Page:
First let me tell you about Seth Dickinson, author of the brand new The Traitor Baru Cormorant. If you somehow have not heard about this book yet, know that it is being widely regarded as a masterpiece and that Seth is one of the newest great talents in fantasy. While I have not had a spare moment to buy and read the book myself yet, I was frothing at the mouth with excitement at a chance to meet him and talk. Unfortunately for me Seth was at NYCC on a day I wasn’t, so my chances seemed very low. That was until I ended up next to him in a line at the Tor booth waiting to
get a signed copy of
Radiance by Catherynne M. Valente. As I mentally rallied myself to talk to him, Sam Sykes (author of City Stained Red and other great books) walked up to us and began one of the most endearing conversations I have ever witnessed in my entire life. It went something like this:

Sam: … Seth, what are you doing?

Seth: What, I am waiting in line to get Catherynne’s autograph! Why is that weird?

Sam: Seth, you are a Tor author, she is literally your coworker. You don’t need to wait in this line, go to the front.

Seth: No man, everyone here is a fan of Catherynne and just as important as me. Everyone waited for my signing yesterday, and I want to do the same.

Sam: No, you are going to the front of the line.

It was at this point that Sam dragged Seth out of the line towards the front as the rest of the line cheered encouragement and laughed. This was just one example I saw of the many authors who are massive fantasy fans themselves, and do not place themselves higher than other readers.

              

The second really fantastic example I have of this is the lovely Myke Cole, author of Control Point, Gemini Cell, and other books. When I first got into NYCC I was overwhelmed by the number of things to do. However, I noticed Myke was doing a book signing right at the start of the day, and decided to run over and get in line to meet him while I figured out what else I wanted to do. While I was in line to meet Myke I noticed that an actor I like was also doing an autograph session… for $80 a signing. I love the actor’s work, but this seemed really steep to me for what was likely going to be a few seconds with the star. As I was pondering this, I reached the front of the line and got to meet Myke Cole. Myke asked me how I was doing, what my plans for Comicon were, where I got my jacket because he liked it, where I was from, and a bunch of other earnest questions while he signed my book. He also answered all of my questions about him, and by the time he finished signing he had me feeling like we were friends. For someone who is a fan it was a heartwarming experience, especially in light of how much other celebrities were charging to just get their signature. But this wasn’t even the end of my Comicon experience with Myke.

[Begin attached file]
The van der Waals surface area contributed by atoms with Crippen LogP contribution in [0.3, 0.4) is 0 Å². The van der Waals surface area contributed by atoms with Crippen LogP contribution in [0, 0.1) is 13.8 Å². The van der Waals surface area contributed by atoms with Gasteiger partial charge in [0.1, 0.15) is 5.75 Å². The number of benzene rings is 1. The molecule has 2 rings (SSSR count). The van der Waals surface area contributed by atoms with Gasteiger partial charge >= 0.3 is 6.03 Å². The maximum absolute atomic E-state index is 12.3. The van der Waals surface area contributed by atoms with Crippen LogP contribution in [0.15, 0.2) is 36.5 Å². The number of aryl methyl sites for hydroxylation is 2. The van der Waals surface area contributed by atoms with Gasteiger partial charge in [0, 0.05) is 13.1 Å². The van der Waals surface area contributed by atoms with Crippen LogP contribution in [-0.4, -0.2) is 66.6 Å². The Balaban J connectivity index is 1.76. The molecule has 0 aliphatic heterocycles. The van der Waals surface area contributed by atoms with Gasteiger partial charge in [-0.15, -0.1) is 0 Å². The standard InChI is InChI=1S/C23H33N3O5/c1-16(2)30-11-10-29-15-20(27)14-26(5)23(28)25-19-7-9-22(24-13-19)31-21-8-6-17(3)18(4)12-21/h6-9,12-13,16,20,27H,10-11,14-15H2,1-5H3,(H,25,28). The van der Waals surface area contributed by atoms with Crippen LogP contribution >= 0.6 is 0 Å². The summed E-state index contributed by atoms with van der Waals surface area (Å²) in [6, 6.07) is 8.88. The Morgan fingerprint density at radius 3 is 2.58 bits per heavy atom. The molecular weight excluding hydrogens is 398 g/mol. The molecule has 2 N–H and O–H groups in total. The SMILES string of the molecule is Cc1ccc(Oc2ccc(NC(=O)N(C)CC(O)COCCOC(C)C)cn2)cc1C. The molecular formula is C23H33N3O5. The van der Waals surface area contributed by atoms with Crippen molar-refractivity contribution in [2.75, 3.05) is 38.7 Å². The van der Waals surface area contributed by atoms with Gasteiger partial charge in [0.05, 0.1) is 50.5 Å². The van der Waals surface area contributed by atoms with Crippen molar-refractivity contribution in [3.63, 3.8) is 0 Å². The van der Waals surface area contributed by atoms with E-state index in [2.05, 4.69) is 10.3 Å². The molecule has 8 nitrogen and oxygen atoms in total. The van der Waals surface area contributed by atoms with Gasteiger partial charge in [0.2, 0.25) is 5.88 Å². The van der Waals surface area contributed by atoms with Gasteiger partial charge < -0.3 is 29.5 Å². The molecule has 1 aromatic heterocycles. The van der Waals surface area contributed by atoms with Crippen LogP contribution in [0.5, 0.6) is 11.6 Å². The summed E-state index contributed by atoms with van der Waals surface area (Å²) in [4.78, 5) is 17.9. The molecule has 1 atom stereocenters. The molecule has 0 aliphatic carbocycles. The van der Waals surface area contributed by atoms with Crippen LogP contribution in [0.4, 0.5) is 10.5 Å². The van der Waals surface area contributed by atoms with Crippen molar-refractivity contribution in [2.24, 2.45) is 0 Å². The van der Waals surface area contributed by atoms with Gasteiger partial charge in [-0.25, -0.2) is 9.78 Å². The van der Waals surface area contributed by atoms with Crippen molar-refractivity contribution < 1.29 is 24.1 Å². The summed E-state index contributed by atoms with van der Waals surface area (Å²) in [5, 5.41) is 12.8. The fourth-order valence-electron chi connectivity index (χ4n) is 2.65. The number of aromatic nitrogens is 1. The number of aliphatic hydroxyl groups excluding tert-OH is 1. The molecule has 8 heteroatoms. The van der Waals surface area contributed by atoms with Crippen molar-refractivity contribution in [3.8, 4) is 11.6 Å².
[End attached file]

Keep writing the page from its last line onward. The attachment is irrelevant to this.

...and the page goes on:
I ended up running into him again at an author/fan meet and greet at the end of the weekend. It was a small gathering with a slew of authors such as Terry Brooks, Naomi Novik, Alan Smale, and Michael Sullivan. This gathering was one of the most inception-y things I have ever experienced. While I freaked out as I got to talk to Myke again, I saw him freak out as he got to meet Alan Smale, who I saw freak out as he got to meet Terry Brooks, who I saw freak out because he got to meet Naomi Novik, etc etc. It was just a room full of people gushing happiness as they got to meet their idols. As I continued to talk with Myke he said something that really stuck with me: “At the end of the day, everyone is just a fan. No matter how famous someone get they will always be a lover of the genre, it is why we start writing in the first place.”

The love of reading science fiction and fantasy permeated every single person I talked to this weekend, and it was a uniting force across the entire event. Whether it was the Del Ray editor talking about how how lucky he is to be paid to draw maps, or authors asking me if it is ok to pause a conversation because they see another author autograph whose autograph they want, or getting over 30 free books because people just wanted their work to be read, Comicon helped me find new levels of love for the authors who are my heroes and I cannot wait to go back every year.